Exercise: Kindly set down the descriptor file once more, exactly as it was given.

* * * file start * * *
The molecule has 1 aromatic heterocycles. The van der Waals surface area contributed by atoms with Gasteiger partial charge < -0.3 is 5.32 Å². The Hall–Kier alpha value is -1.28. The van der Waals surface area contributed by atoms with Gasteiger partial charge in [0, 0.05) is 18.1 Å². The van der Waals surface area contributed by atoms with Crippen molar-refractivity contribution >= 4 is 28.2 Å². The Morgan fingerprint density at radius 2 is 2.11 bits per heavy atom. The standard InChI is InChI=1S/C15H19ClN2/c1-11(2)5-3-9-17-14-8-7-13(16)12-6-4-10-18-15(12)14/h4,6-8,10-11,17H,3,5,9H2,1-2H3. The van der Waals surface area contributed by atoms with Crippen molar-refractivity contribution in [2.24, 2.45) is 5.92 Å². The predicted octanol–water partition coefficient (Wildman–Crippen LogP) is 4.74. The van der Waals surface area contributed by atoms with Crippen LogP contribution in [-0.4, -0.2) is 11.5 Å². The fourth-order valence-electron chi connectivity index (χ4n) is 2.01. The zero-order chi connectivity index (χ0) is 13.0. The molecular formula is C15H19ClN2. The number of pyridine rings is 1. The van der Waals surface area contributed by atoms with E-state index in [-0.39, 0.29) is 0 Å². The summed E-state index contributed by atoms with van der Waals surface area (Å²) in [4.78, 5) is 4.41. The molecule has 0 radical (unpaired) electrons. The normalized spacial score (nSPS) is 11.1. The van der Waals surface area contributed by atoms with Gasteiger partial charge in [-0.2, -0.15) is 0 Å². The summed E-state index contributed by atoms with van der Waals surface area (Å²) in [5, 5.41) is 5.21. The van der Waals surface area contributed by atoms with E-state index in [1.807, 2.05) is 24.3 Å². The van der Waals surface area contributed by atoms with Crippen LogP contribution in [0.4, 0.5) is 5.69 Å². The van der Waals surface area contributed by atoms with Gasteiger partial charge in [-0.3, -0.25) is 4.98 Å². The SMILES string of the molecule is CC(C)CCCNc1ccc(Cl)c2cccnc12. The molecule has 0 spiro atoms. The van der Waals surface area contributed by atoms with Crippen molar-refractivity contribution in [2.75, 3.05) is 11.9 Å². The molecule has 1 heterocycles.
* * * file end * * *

The molecule has 1 aromatic heterocycles. The van der Waals surface area contributed by atoms with Gasteiger partial charge < -0.3 is 5.32 Å². The Hall–Kier alpha value is -1.28. The van der Waals surface area contributed by atoms with Gasteiger partial charge in [0, 0.05) is 18.1 Å². The van der Waals surface area contributed by atoms with Crippen molar-refractivity contribution >= 4 is 28.2 Å². The Morgan fingerprint density at radius 2 is 2.11 bits per heavy atom. The standard InChI is InChI=1S/C15H19ClN2/c1-11(2)5-3-9-17-14-8-7-13(16)12-6-4-10-18-15(12)14/h4,6-8,10-11,17H,3,5,9H2,1-2H3. The van der Waals surface area contributed by atoms with Crippen molar-refractivity contribution in [2.24, 2.45) is 5.92 Å². The predicted octanol–water partition coefficient (Wildman–Crippen LogP) is 4.74. The van der Waals surface area contributed by atoms with Crippen LogP contribution in [-0.4, -0.2) is 11.5 Å². The fourth-order valence-electron chi connectivity index (χ4n) is 2.01. The zero-order chi connectivity index (χ0) is 13.0. The molecular formula is C15H19ClN2. The number of pyridine rings is 1. The van der Waals surface area contributed by atoms with E-state index in [-0.39, 0.29) is 0 Å². The summed E-state index contributed by atoms with van der Waals surface area (Å²) in [4.78, 5) is 4.41. The molecule has 0 radical (unpaired) electrons. The normalized spacial score (nSPS) is 11.1. The van der Waals surface area contributed by atoms with Gasteiger partial charge in [-0.2, -0.15) is 0 Å². The summed E-state index contributed by atoms with van der Waals surface area (Å²) in [5, 5.41) is 5.21. The van der Waals surface area contributed by atoms with E-state index in [1.807, 2.05) is 24.3 Å². The van der Waals surface area contributed by atoms with Crippen LogP contribution in [0.4, 0.5) is 5.69 Å². The van der Waals surface area contributed by atoms with Gasteiger partial charge in [-0.3, -0.25) is 4.98 Å². The SMILES string of the molecule is CC(C)CCCNc1ccc(Cl)c2cccnc12. The molecule has 0 spiro atoms. The van der Waals surface area contributed by atoms with Crippen molar-refractivity contribution in [2.75, 3.05) is 11.9 Å². The molecule has 1 heterocycles.